by , Vice President, Product Management and Marketing,
The institutions that will prosper in this new era of higher education will be those that can quickly transform. They will focus on outputs more than inputs and move beyond access to success.
Today’s institutions are struggling to survive as they try to attract and retain today’s new traditional student, manage the rising costs of higher education, deliver quality instruction and deal with the outside pressures to demonstrate results.
With all of these critical issues having to be managed at one time, how can an institution not only survive, but thrive, and transform into the college or university of tomorrow?
Who is the new traditional student?
Today’s typical student is yesterday’s non-traditional student. The traditional college student is no longer an 18 year old recent high school graduate who enrolls full time and has limited work and family obligations. Students today are in their late 20s and older. They are financially independent and are working moms or dads balancing work, family and education. They are turning to colleges and universities to:
• Obtain new skills
• Complete degrees
• Acquire advanced degrees
Rising costs and affordability of higher education
With the Great Recession came steep cuts in state and federal funding as well as a slowdown in donations from alumni. In order to bridge the funding gap, many institutions either had to make cuts in staff and services or raise tuition. Many institutions did both. With the escalation of costs transferred to the student, student debt is now at its highest in history. There is also a surge in drop-out rates as today’s student is trying to justify the cost of their degree in terms of its value.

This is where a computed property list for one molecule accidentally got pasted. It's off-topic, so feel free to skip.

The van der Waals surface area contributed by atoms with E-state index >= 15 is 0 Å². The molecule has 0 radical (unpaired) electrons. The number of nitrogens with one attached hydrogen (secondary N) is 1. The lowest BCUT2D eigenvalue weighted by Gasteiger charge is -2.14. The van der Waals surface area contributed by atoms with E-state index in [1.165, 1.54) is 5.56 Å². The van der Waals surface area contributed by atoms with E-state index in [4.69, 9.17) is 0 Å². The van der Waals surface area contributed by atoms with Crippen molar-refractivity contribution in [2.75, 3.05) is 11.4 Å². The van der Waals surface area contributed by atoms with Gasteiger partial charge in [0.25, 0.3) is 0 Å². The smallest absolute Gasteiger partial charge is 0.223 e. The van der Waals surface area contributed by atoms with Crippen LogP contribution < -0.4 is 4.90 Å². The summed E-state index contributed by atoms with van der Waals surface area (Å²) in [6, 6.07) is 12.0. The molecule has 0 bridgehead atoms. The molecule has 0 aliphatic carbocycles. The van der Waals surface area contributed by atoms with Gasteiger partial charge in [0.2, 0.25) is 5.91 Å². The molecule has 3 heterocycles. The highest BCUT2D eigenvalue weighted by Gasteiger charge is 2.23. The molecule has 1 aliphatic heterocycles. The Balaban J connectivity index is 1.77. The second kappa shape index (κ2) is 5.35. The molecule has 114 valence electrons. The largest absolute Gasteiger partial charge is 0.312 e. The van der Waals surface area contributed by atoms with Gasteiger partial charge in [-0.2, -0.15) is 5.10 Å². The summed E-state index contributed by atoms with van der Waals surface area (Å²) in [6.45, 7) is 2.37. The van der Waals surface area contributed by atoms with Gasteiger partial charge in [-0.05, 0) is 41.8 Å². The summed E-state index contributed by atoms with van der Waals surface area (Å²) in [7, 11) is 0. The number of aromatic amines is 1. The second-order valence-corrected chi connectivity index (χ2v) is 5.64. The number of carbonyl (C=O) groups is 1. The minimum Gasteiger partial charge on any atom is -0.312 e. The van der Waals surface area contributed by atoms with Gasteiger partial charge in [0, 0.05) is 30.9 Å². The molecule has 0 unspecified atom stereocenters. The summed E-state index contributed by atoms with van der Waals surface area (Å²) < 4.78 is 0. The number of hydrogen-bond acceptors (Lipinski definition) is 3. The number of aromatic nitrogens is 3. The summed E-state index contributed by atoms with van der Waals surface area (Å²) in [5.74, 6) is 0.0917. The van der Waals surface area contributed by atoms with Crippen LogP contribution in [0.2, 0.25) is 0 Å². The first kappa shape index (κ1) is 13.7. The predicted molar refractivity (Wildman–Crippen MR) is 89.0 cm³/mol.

More pressure on institutions
Colleges and universities are feeling more pressure as states and the federal government are changing policies when it comes to funding and financial aid. More and more states are reconsidering the enrollment-based funding model and instead are aligning funding with state goals and priorities.
This map from NCSL shows the adoption by state in linking funding to key metrics such as:
• Credit completion
• Retention rates
• Graduation rates
• Graduate earnings
• Time to degree
• Transfer rates
• Number of degrees awarded
• Number of low-income and minority graduates
The Institution of Tomorrow
The institution that will thrive and become the college or university of tomorrow will be the campus that leverages technology to help reduce the cost of education while increasing the quality of instruction. Simply replacing current enterprise systems will not be the answer. The Institution of Tomorrow will transform its campus by delivering a personalized, unified experience for all constituents.
Connecting all of the enterprise technologies, such as the SIS, LMS, CRM, and CMS, with a relationship layer or engagement platform will enable the institution to deliver better services to all students, attract quality faculty and improve staff productivity. More than just a portal to find information, the Institution of Ttomorrow will push personalized information to all constituents, and it will enable and encourage engagement and collaboration based on knowledge or interests from any device.